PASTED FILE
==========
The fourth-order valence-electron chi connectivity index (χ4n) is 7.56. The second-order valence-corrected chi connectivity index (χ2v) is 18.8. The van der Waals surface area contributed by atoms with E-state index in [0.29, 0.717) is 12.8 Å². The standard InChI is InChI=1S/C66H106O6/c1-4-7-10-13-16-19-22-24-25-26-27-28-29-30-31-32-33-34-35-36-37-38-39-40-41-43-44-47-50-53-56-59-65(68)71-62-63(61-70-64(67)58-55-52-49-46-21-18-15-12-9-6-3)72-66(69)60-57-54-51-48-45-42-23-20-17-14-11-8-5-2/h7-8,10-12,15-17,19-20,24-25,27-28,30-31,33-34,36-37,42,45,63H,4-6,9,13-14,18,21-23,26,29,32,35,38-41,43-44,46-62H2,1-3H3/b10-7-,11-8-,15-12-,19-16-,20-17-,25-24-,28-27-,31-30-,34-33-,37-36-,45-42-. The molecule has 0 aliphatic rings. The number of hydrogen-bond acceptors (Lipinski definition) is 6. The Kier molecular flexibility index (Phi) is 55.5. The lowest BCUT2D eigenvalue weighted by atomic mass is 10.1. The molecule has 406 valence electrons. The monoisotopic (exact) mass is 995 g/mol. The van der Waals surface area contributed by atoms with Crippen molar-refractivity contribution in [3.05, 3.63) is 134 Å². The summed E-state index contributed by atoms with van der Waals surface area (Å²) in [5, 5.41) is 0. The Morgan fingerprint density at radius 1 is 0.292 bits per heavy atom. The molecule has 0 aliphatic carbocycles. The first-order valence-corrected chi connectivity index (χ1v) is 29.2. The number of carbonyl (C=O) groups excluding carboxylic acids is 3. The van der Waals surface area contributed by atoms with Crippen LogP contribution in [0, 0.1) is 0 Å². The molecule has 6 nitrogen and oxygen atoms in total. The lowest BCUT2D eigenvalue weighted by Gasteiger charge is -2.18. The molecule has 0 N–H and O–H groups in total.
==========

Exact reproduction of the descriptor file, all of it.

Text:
The fourth-order valence-electron chi connectivity index (χ4n) is 7.56. The second-order valence-corrected chi connectivity index (χ2v) is 18.8. The van der Waals surface area contributed by atoms with E-state index in [0.29, 0.717) is 12.8 Å². The standard InChI is InChI=1S/C66H106O6/c1-4-7-10-13-16-19-22-24-25-26-27-28-29-30-31-32-33-34-35-36-37-38-39-40-41-43-44-47-50-53-56-59-65(68)71-62-63(61-70-64(67)58-55-52-49-46-21-18-15-12-9-6-3)72-66(69)60-57-54-51-48-45-42-23-20-17-14-11-8-5-2/h7-8,10-12,15-17,19-20,24-25,27-28,30-31,33-34,36-37,42,45,63H,4-6,9,13-14,18,21-23,26,29,32,35,38-41,43-44,46-62H2,1-3H3/b10-7-,11-8-,15-12-,19-16-,20-17-,25-24-,28-27-,31-30-,34-33-,37-36-,45-42-. The molecule has 0 aliphatic rings. The number of hydrogen-bond acceptors (Lipinski definition) is 6. The Kier molecular flexibility index (Phi) is 55.5. The lowest BCUT2D eigenvalue weighted by atomic mass is 10.1. The molecule has 406 valence electrons. The monoisotopic (exact) mass is 995 g/mol. The van der Waals surface area contributed by atoms with Crippen molar-refractivity contribution in [3.05, 3.63) is 134 Å². The summed E-state index contributed by atoms with van der Waals surface area (Å²) in [5, 5.41) is 0. The Morgan fingerprint density at radius 1 is 0.292 bits per heavy atom. The molecule has 0 aliphatic carbocycles. The first-order valence-corrected chi connectivity index (χ1v) is 29.2. The number of carbonyl (C=O) groups excluding carboxylic acids is 3. The van der Waals surface area contributed by atoms with Crippen LogP contribution in [0, 0.1) is 0 Å². The molecule has 6 nitrogen and oxygen atoms in total. The lowest BCUT2D eigenvalue weighted by Gasteiger charge is -2.18. The molecule has 0 N–H and O–H groups in total.